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2014 - A Breakthrough Year for Technology Metals

It is impossible to create a connected, mobile and sustainable society without technology metals (precious metals, specialty metals and rare earth elements) enabling it. Lithium stores energy in our rechargeable batteries; neodymium’s magnetic properties run electric motors of which there are many in our lives; silver helps collect sunlight and turn it into renewable energy.

Tech Metals Insider reported about these and many other applications throughout the year.

2014 has seen many of these technologies emerge from development to prototype, or even mass production.

  • In May, a U.S. startup named Solar Roadways broke crowdfunding records with the idea of using solar panels as road surfaces. In parallel, SolaRoad of the Netherlands even opened the first stretch of public road to the public, using the same basic concept. Immovable solar panels, while not the most effective method of producing energy, will effectively add a secondary use to surfaces that are already exposed to sunlight.
  • Throughout the year, institutes like the Lawrence Livermore National Laboratory as well as development companies of all sizes, like Lattice Energy, Lockheed Martin or investor Bill Gates were exploring new fields of energy generation involving low energy nuclear reactors (LENR), promising an abundance of energy without the risks of conventional nuclear fission. The reactors used rely on gold or palladium to operate.
  • As part of some of these processes, scientists of Lattice Energy and Toshiba Heavy Industries have discovered that a transmutation of metals takes place during operation, turning radioactive waste into rare earth elements and non-ferrous into precious metals. A Tech Metals Insider interview with Martin Burger of Blue Eagle Refinery, a group of modern day alchemists claiming to have created gold from broken glass in a modified microwave oven stirred much controversy over the summer.
  • At the same time, scientists are of course working on alternatives that would not require precious metals at all to operate, making them less expensive and more marketable. In March, a company from Liechtenstein introduced the “QUANT e”, a sports car using a flow cell battery with sea water as the source of energy. While the world was debating the validity of this concept the U.S. Navy published results of trials with their own version of the same process, proving that it actually works.
  • Most visibly, of course, 2014 was the year of the electric car. Tesla and Elon Musk, its charismatic leader, kept making headlines while other manufacturers like Volkswagen Group, Hyundai, Ford, Mitsubishi, BMW, Mercedes Benz and others joined Nissan in offering a portfolio of short range electric vehicles that are slowly gaining traction in their market segment. Supply and environmental impact of lithium are heavily influenced by the success of electric cars.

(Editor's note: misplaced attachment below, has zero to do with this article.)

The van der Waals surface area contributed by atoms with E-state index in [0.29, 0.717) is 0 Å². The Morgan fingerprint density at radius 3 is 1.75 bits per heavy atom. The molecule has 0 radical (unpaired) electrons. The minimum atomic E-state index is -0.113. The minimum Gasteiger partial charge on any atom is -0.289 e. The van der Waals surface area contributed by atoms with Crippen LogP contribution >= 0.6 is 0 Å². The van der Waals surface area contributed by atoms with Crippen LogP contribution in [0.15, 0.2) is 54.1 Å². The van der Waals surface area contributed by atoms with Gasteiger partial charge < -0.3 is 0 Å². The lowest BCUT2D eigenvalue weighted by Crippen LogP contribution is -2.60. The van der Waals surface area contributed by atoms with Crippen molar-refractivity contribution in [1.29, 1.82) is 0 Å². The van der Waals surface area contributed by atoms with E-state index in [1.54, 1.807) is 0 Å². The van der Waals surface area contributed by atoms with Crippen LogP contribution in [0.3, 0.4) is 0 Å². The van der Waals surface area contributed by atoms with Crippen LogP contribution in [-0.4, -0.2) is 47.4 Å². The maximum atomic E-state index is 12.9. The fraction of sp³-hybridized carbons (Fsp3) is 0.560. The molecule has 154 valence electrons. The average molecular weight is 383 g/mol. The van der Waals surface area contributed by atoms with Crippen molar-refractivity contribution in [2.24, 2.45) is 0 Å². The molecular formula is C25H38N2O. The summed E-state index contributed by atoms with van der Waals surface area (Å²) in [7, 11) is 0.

• 2014 was also the year in which hydrogen fuel cells emerged from laboratories to make appearances in cars as well as in residential power and heating systems.

These are just some of the more mainstream examples of new technology metal applications. Thousands of individuals and startup companies around the world are working on groundbreaking new concepts that at first look unbelievable. Which is the general takeaway from this year’s journey through the world of technology metals: nothing, nothing is impossible. The next couple of years will see industries, metal markets and paradigms shift, re-arrange and assemble in new and fascinating ways. Many of today’s inventors will fail, some may even lack credibility, but others will build on their failures and create new products or technologies at an ever increasing pace. In most cases, technology metals will be at the core of them.

I hope you have enjoyed Tech Metals Insider this year and will keep following us on our fascinating journey in 2015!

By Bodo Albrecht



Disclaimer: The views expressed in this article are those of the author and may not reflect those of Kitco Metals Inc. The author has made every effort to ensure accuracy of information provided; however, neither Kitco Metals Inc. nor the author can guarantee such accuracy. This article is strictly for informational purposes only. It is not a solicitation to make any exchange in precious metal products, commodities, securities or other financial instruments. Kitco Metals Inc. and the author of this article do not accept culpability for losses and/ or damages arising from the use of this publication.
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